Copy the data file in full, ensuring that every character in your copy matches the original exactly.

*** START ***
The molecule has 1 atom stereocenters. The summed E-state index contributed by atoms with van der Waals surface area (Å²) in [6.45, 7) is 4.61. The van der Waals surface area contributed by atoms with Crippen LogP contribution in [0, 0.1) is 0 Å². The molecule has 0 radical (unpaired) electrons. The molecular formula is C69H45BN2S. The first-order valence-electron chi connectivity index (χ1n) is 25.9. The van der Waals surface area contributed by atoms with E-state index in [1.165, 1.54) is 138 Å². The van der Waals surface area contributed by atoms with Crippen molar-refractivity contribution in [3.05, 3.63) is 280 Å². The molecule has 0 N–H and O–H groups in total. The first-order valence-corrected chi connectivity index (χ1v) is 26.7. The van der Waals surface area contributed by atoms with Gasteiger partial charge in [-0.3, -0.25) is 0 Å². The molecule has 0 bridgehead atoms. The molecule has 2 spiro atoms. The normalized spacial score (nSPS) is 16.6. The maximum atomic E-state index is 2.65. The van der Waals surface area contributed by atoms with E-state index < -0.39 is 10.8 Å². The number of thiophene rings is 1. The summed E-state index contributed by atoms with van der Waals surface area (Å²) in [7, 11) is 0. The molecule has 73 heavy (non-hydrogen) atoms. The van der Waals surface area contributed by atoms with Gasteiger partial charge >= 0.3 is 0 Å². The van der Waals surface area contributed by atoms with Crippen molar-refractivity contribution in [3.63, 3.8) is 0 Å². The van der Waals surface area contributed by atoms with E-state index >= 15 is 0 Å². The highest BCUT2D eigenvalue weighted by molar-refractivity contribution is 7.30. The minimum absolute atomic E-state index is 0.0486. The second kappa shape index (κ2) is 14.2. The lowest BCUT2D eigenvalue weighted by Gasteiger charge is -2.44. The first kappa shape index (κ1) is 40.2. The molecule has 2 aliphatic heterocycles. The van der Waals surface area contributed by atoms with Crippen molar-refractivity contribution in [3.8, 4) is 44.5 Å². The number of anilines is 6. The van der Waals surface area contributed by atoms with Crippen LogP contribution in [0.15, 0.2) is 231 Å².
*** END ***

The molecule has 1 atom stereocenters. The summed E-state index contributed by atoms with van der Waals surface area (Å²) in [6.45, 7) is 4.61. The van der Waals surface area contributed by atoms with Crippen LogP contribution in [0, 0.1) is 0 Å². The molecule has 0 radical (unpaired) electrons. The molecular formula is C69H45BN2S. The first-order valence-electron chi connectivity index (χ1n) is 25.9. The van der Waals surface area contributed by atoms with E-state index in [1.165, 1.54) is 138 Å². The van der Waals surface area contributed by atoms with Crippen molar-refractivity contribution in [3.05, 3.63) is 280 Å². The molecule has 0 N–H and O–H groups in total. The first-order valence-corrected chi connectivity index (χ1v) is 26.7. The van der Waals surface area contributed by atoms with Gasteiger partial charge in [-0.3, -0.25) is 0 Å². The molecule has 0 bridgehead atoms. The molecule has 2 spiro atoms. The normalized spacial score (nSPS) is 16.6. The maximum atomic E-state index is 2.65. The van der Waals surface area contributed by atoms with E-state index < -0.39 is 10.8 Å². The number of thiophene rings is 1. The summed E-state index contributed by atoms with van der Waals surface area (Å²) in [7, 11) is 0. The molecule has 73 heavy (non-hydrogen) atoms. The van der Waals surface area contributed by atoms with Gasteiger partial charge >= 0.3 is 0 Å². The van der Waals surface area contributed by atoms with Crippen molar-refractivity contribution in [3.63, 3.8) is 0 Å². The van der Waals surface area contributed by atoms with E-state index >= 15 is 0 Å². The highest BCUT2D eigenvalue weighted by molar-refractivity contribution is 7.30. The minimum absolute atomic E-state index is 0.0486. The second kappa shape index (κ2) is 14.2. The lowest BCUT2D eigenvalue weighted by Gasteiger charge is -2.44. The first kappa shape index (κ1) is 40.2. The molecule has 2 aliphatic heterocycles. The van der Waals surface area contributed by atoms with Crippen molar-refractivity contribution in [3.8, 4) is 44.5 Å². The number of anilines is 6. The van der Waals surface area contributed by atoms with Crippen LogP contribution in [0.15, 0.2) is 231 Å².